Geographic inequalities in higher education accessibility

Update: Now open for comments. (Novice error!)

As Leaving Certificate students take their seats this morning to start their final examinations, it is timely to consider how where they live (and often where they were born) can impact on a range of higher education decisions and outcomes and why these might matter for their futures. According to previous research, Ireland has reasonably good overall geographic accessibility to higher education institutions (HEIs) in terms of travel distance, though there are large areas from which an individual would have to travel, say, 75kms or more to their nearest HEI. These areas tend to be more rural with relatively low population densities and with a finite number of HEIs some inequality in access is of course inevitable.

But not all HEIs are the same. If we distinguish by type of HEI, then the pattern of geographic inequality is very different. In particular, if we consider distance to nearest university as another measure of accessibility, then geographic accessibility inequalities are much more pronounced, with relatively poor access in much of the south-east, south-west, west, north-west and along the border.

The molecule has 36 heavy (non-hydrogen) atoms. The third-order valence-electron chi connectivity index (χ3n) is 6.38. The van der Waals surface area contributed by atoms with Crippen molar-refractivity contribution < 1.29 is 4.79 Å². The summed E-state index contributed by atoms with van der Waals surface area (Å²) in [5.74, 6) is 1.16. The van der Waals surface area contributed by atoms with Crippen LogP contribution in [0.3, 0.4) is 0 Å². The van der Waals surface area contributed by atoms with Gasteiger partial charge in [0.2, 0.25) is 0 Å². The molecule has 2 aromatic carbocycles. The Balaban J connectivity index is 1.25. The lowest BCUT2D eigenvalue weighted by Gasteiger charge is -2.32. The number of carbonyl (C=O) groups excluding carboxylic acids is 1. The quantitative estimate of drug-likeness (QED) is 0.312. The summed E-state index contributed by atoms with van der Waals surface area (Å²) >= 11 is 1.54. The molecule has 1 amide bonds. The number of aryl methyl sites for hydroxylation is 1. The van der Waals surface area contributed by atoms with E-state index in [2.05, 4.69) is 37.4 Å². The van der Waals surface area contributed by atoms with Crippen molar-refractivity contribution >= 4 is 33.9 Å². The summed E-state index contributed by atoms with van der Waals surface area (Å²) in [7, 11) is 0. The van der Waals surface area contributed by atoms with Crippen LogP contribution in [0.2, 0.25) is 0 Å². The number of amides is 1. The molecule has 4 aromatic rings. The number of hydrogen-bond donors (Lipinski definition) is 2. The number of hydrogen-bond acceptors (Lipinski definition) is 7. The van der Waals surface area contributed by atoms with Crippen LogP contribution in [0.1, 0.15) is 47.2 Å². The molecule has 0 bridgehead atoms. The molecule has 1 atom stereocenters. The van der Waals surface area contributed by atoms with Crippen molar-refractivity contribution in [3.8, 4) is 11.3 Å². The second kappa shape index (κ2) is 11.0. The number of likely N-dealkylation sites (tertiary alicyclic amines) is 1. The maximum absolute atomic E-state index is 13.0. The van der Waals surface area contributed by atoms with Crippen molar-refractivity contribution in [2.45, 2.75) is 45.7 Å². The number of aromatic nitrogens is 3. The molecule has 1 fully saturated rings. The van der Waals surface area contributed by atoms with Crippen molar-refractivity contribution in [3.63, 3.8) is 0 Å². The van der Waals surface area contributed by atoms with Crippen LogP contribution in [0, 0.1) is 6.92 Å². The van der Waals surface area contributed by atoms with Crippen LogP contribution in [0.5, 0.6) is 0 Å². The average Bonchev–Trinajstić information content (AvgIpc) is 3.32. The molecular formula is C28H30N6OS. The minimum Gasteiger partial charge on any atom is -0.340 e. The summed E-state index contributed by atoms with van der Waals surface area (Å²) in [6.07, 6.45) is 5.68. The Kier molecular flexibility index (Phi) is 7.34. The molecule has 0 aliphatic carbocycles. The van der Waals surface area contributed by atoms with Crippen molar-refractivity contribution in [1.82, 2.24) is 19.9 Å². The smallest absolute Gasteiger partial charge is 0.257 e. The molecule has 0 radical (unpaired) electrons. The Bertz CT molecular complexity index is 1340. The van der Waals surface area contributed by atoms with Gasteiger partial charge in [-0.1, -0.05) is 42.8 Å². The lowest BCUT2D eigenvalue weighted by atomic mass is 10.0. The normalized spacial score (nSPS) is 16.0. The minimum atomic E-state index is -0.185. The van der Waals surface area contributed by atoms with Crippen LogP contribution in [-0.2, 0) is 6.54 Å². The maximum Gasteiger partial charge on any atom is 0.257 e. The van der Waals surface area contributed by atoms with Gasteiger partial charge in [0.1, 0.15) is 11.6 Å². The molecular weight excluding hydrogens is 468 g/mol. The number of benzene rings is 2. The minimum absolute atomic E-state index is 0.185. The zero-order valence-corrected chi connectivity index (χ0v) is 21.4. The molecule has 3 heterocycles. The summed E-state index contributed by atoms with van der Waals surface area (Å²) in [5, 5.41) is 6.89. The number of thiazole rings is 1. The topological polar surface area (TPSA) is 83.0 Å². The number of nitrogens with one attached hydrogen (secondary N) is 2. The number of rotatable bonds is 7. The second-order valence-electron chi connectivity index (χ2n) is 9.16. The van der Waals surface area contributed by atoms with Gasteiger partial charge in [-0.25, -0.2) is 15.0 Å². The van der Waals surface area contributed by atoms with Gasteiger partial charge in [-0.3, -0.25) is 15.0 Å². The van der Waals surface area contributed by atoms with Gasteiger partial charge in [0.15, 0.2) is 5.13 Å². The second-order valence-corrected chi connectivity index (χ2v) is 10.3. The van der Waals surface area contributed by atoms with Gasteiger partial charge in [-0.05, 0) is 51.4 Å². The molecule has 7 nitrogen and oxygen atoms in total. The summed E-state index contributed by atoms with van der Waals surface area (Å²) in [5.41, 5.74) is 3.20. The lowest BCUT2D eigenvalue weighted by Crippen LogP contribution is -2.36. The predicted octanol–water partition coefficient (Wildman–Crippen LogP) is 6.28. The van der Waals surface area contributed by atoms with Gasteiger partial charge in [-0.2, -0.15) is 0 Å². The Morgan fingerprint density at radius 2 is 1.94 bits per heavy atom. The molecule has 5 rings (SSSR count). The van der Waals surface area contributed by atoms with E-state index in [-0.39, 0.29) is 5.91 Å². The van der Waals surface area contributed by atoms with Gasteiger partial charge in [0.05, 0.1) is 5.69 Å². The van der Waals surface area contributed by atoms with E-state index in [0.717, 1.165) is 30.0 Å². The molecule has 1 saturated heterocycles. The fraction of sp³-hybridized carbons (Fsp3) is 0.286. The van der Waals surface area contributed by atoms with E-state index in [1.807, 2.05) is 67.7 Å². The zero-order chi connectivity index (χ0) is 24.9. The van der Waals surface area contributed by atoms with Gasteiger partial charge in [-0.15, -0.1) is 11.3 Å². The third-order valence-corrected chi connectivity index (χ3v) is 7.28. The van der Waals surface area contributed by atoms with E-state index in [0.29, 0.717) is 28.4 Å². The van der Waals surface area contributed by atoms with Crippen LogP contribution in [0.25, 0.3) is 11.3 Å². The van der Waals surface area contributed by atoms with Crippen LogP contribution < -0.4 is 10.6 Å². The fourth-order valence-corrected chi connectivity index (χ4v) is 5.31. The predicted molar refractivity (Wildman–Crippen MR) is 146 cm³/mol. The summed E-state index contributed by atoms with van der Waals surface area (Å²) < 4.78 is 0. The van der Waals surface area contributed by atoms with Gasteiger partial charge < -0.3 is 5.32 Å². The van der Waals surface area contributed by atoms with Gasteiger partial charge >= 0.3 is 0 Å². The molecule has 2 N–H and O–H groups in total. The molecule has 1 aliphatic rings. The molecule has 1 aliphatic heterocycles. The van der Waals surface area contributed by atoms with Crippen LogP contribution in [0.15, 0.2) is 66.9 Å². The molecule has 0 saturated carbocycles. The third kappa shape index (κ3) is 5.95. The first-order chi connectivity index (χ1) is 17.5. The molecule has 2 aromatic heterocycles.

Such inequalities matter for a number of reasons, particularly in terms of the impact of geographic accessibility on whether school leavers progress to higher education and, if they do so, where and what they choose to study. Indeed, this is the focus of an on-going programme of research I am conducting jointly with Darragh Flannery (UL) and Sharon Walsh (NUI Galway). For example, this paper showed that greater travel distances were associated with lower participation rates for school leavers from lower social classes, all else equal. It also highlighted how these distance effects resulted in differential higher education participation rates across social classes and that the effects of distance were most pronounced for lower-ability students from poorer backgrounds.

Importantly, distance also matters for where and what students study, suggesting possible inefficiencies in matching students to courses. For example, a separate piece of work found that geographic accessibility plays an important role in determining outcomes relating to HEI type, degree level and field of study, with students living further from a university much more likely to study at an institute of technology (IT), all else equal. The paper argues that these decisions are important in terms of future labour market outcomes such as employment rates and earnings for school leavers.